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A 3-year-old girl was recently killed in a South Florida pedestrian accident while walking with her mother as they returned from dropping her older brother off at the bus stop. pedestrian accident

According to The Press Republican, the girl, her mother and a neighbor were walking at the intersection of Hampton Meadow Way and Bright Street in Riverview when they were struck by the 33-year-old driver of a pickup truck. The driver said he looked before he turned onto the street, where he saw the two women and the dog. However, he said he did not see the little girl. As soon as he heard the sickening sound of the impact, he immediately stopped and realized he had struck the girl.

The girl’s mother, meanwhile, asserts the driver was operating on the wrong side of the road. Her daughter, she said, was approximately two arm’s lengths ahead of her as they made their way home. The girl had made it nearly to the sidewalk right in front of her home, where she stood waiting for her mother, holding a sippy cup.  Continue reading →

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If you are involved in an auto accident in Florida, it’s important to contact an attorney before you give any more than basic information to your auto insurer. Your attorney can negotiate the claim on your behalf. A lawyer can also advise you of your obligations as an insured – and this is extremely important when it comes to ensuring your claim will be covered. car accident

Your coverage is contingent upon meeting the contractual obligations in your policy. If you fail to hold up your end of the bargain, your claim could be denied.

Several insureds learned this the hard way in a recent case out of Kentucky.  Continue reading →

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All drivers are required to use reasonable care in protecting passengers as well as other motorists from foreseeable harm. That means operating the vehicle in a reasonably safe manner.car accident

Some drivers may have a heightened duty of care. Primarily, these include common carriers, such as bus drivers. It does not, according to a recent ruling by the U.S. Court of Appeals for the Eighth Circuit, include designated drivers. Such drivers are members of the group who agree to abstain from drinking alcohol or taking drugs in order to be able safely to drive others in the group, thus avoiding a potentially tragic drunk driving accident.

In the case recently before the Eighth Circuit, the trial court in North Dakota applied a higher standard of care to the sober designated driver – something statutory and case law did not support. This fact was especially important here because of the way that state approaches comparative fault. Here in Florida, we follow a pure comparative fault model, per F.S. 768.81. This means even if a plaintiff is deemed 99 percent at-fault for an accident, he or she can still collect on the other 1 percent (though an attorney would have to weigh carefully the wisdom of pursuing a case with such long odds). However, many other jurisdictions do not allow plaintiffs to recover if they bear 50 percent or more of the fault burden. Continue reading →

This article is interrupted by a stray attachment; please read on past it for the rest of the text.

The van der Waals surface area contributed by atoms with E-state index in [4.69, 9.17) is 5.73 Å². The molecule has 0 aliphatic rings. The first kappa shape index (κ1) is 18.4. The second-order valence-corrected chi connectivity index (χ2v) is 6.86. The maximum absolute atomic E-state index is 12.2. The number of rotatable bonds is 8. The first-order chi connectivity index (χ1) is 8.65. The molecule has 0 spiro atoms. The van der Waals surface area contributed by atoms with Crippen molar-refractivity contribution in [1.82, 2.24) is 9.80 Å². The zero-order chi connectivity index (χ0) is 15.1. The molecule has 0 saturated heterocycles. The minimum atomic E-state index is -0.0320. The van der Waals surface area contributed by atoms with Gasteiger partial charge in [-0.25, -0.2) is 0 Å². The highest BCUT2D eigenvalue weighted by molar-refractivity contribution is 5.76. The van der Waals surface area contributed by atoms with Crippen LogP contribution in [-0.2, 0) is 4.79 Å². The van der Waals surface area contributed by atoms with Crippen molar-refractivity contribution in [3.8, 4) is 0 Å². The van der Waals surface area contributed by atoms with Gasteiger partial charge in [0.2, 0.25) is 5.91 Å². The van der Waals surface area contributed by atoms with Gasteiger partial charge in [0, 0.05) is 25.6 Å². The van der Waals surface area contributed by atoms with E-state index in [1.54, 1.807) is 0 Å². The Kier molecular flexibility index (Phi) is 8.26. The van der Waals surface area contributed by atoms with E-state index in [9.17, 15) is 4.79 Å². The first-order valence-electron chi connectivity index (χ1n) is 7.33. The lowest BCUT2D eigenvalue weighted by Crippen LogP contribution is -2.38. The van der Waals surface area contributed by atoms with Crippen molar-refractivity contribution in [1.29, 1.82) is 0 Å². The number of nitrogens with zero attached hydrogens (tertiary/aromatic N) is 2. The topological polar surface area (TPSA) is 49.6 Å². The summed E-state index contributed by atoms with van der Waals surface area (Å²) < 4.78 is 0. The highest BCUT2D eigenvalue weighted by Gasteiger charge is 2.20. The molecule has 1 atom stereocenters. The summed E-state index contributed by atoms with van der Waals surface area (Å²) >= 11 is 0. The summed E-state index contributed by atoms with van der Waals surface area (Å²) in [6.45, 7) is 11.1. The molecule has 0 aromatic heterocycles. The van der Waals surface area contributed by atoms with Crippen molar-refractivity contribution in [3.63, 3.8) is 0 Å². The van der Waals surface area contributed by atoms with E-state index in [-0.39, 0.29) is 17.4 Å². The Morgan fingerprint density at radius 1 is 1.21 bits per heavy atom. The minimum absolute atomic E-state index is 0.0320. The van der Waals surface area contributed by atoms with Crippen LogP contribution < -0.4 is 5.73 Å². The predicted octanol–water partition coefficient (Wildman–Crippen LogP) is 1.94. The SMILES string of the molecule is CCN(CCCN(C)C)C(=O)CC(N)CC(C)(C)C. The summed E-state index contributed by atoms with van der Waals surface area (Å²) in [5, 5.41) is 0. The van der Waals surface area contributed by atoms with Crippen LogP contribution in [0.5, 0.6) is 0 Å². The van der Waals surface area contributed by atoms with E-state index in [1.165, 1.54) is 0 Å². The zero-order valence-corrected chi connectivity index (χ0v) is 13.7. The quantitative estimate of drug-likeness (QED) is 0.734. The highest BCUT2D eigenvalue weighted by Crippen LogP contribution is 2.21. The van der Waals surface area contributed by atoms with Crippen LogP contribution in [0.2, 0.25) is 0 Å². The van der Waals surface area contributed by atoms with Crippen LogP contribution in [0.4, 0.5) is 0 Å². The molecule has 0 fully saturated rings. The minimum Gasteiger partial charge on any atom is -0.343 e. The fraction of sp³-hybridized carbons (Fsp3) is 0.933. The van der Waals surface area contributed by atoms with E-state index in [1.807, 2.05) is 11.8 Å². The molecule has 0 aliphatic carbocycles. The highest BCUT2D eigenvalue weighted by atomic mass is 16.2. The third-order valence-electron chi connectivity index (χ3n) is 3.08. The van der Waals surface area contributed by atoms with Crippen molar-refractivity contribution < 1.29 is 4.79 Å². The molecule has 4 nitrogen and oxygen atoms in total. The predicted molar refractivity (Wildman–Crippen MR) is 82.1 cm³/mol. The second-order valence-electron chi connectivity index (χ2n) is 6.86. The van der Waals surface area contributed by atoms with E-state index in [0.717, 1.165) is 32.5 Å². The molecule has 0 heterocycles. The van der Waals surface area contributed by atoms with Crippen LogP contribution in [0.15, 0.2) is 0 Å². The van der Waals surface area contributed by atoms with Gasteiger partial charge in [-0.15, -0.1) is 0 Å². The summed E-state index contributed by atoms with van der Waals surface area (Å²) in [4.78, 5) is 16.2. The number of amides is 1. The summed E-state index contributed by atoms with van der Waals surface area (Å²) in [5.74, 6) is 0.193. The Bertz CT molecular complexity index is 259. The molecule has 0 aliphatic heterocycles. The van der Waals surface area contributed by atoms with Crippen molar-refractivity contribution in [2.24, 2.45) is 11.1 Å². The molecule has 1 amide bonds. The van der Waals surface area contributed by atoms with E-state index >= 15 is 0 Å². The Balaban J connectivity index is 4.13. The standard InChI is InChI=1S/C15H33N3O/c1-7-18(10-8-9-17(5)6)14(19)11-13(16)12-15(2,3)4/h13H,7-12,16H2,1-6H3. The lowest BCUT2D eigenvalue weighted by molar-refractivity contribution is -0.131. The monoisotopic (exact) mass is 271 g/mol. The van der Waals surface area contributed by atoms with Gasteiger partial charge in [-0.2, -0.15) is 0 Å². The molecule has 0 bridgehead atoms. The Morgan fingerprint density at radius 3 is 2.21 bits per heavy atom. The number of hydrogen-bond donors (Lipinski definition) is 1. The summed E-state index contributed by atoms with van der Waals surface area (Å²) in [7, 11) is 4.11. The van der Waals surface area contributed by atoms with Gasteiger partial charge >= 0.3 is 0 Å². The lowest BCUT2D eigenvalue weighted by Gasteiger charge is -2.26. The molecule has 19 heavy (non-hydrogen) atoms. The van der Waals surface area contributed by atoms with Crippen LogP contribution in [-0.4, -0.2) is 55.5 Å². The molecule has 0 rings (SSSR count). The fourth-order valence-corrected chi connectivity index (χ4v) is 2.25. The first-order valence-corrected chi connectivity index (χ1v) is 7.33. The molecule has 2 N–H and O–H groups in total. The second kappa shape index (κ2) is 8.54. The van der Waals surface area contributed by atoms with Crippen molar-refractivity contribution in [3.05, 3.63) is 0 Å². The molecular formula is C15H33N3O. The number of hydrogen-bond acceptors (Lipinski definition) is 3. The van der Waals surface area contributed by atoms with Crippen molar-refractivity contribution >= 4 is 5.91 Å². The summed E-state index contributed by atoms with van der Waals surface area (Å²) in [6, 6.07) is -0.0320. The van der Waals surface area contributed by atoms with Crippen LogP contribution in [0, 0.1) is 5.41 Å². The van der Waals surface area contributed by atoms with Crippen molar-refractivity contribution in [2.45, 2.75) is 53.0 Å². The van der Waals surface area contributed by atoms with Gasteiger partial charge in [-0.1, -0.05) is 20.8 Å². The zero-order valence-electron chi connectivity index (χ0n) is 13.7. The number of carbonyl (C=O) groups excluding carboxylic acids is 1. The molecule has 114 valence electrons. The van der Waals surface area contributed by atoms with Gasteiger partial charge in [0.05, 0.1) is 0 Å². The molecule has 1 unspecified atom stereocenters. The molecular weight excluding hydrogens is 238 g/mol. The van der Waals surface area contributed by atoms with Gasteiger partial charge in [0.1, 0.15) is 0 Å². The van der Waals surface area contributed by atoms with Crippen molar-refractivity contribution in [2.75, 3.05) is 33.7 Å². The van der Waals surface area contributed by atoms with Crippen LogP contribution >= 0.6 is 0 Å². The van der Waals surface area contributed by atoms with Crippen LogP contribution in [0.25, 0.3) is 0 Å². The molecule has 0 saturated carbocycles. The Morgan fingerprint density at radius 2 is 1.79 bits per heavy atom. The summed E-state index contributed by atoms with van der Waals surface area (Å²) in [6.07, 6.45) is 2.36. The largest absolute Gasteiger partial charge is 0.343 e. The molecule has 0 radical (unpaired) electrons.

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We trust the vehicles in which we rely on daily to be properly tested for safety. Unfortunately, too many auto manufacturers and makers of auto parts fail to adequately test these machines. When they fail or there is a vehicle defect, the consequences can be catastrophic personal injuries. car accident lawyer

Recently, the U.S. Court of Appeals for the Eight Circuit reinstated a $1 million jury verdict in favor of a car accident victim rendered quadriplegic after his seat belt failed to prevent his head from striking the roof of the vehicle in a rollover crash. These types of product liability cases should be explored anytime someone is in

According to court records, the crash occurred five years ago when plaintiff driving a van collided with a boat that was being towed by another vehicle. At the time, plaintiff was driving his two sons and eight other people on a return trip to St. Louis following a Boy Scout camping trip in Minnesota. The initial impact of the crash didn’t cause significant damage. However, the van plaintiff was driving swerved and rolled at a relatively low-speed. Plaintiff was wearing his seat belt, but still slid far enough out of the seat for his head to connect with the roof of his van, dislocating his neck and severing his spinal cord. Nobody else in the vehicle was seriously hurt.  Continue reading →

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A defendant amusement park missed the deadline to seek compensation from the school of an 11-year-old girl killed in accident at the park, but it can still try to prove the school was partially negligent in a pending trial brought by the girl’s parents. wrongful death lawyer

That’s according to a recent ruling by the New Jersey Supreme Court. The decision was notable for the fact that it holds third-party claims against the government to the same standards for tort claim notice as first-party claims. In New Jersey, there is a 90-day deadline to file a notice – starting at the time of a victim’s death – to the defendant government agency and its subdivisions. Still, it’s a disappointing outcome for the plaintiff parents because the ruling will allow defendant amusement park to present evidence of the school’s potential liability, which could reduce its own liability and ultimately reduce damages awarded to plaintiffs.

The tragic events that spurred this case began in 2011, when the girl was on a school field trip hosted for honor roll students. The trip was organized by the school. She died after falling approximately 150 feet from a large Ferris wheel. Two years after the fifth-grader’s death, within the statute of limitations for wrongful death cases, her parents filed their wrongful death lawsuit.  Continue reading →